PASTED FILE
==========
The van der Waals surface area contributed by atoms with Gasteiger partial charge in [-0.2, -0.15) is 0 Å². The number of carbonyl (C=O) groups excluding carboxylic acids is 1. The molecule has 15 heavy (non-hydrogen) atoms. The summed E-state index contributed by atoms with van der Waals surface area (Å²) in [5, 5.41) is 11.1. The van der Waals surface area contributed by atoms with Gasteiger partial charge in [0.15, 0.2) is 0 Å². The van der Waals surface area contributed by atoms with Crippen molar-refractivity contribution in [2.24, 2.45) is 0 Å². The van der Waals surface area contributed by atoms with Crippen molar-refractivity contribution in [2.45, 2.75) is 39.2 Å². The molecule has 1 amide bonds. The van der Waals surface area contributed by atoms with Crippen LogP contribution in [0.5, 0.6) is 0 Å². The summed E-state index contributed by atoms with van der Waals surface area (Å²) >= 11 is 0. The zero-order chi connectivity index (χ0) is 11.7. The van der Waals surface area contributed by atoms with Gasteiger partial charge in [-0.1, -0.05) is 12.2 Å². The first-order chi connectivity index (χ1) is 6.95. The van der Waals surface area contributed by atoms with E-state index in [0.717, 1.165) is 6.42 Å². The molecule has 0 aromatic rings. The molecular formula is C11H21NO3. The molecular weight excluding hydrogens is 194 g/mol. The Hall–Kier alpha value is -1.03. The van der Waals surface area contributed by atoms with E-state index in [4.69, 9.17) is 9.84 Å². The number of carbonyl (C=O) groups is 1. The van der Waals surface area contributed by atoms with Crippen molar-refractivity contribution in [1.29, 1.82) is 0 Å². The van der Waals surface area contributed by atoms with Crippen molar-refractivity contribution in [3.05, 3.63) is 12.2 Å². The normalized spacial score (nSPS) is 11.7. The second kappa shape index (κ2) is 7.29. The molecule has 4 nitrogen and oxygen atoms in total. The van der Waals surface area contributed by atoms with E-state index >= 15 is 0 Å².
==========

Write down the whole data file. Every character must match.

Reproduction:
The van der Waals surface area contributed by atoms with Gasteiger partial charge in [-0.2, -0.15) is 0 Å². The number of carbonyl (C=O) groups excluding carboxylic acids is 1. The molecule has 15 heavy (non-hydrogen) atoms. The summed E-state index contributed by atoms with van der Waals surface area (Å²) in [5, 5.41) is 11.1. The van der Waals surface area contributed by atoms with Gasteiger partial charge in [0.15, 0.2) is 0 Å². The van der Waals surface area contributed by atoms with Crippen molar-refractivity contribution in [2.24, 2.45) is 0 Å². The van der Waals surface area contributed by atoms with Crippen molar-refractivity contribution in [2.45, 2.75) is 39.2 Å². The molecule has 1 amide bonds. The van der Waals surface area contributed by atoms with Crippen LogP contribution in [0.5, 0.6) is 0 Å². The summed E-state index contributed by atoms with van der Waals surface area (Å²) >= 11 is 0. The zero-order chi connectivity index (χ0) is 11.7. The van der Waals surface area contributed by atoms with Gasteiger partial charge in [-0.1, -0.05) is 12.2 Å². The first-order chi connectivity index (χ1) is 6.95. The van der Waals surface area contributed by atoms with E-state index in [0.717, 1.165) is 6.42 Å². The molecule has 0 aromatic rings. The molecular formula is C11H21NO3. The molecular weight excluding hydrogens is 194 g/mol. The Hall–Kier alpha value is -1.03. The van der Waals surface area contributed by atoms with E-state index in [4.69, 9.17) is 9.84 Å². The number of carbonyl (C=O) groups is 1. The van der Waals surface area contributed by atoms with Crippen molar-refractivity contribution in [1.29, 1.82) is 0 Å². The van der Waals surface area contributed by atoms with Crippen molar-refractivity contribution in [3.05, 3.63) is 12.2 Å². The normalized spacial score (nSPS) is 11.7. The second kappa shape index (κ2) is 7.29. The molecule has 4 nitrogen and oxygen atoms in total. The van der Waals surface area contributed by atoms with E-state index >= 15 is 0 Å².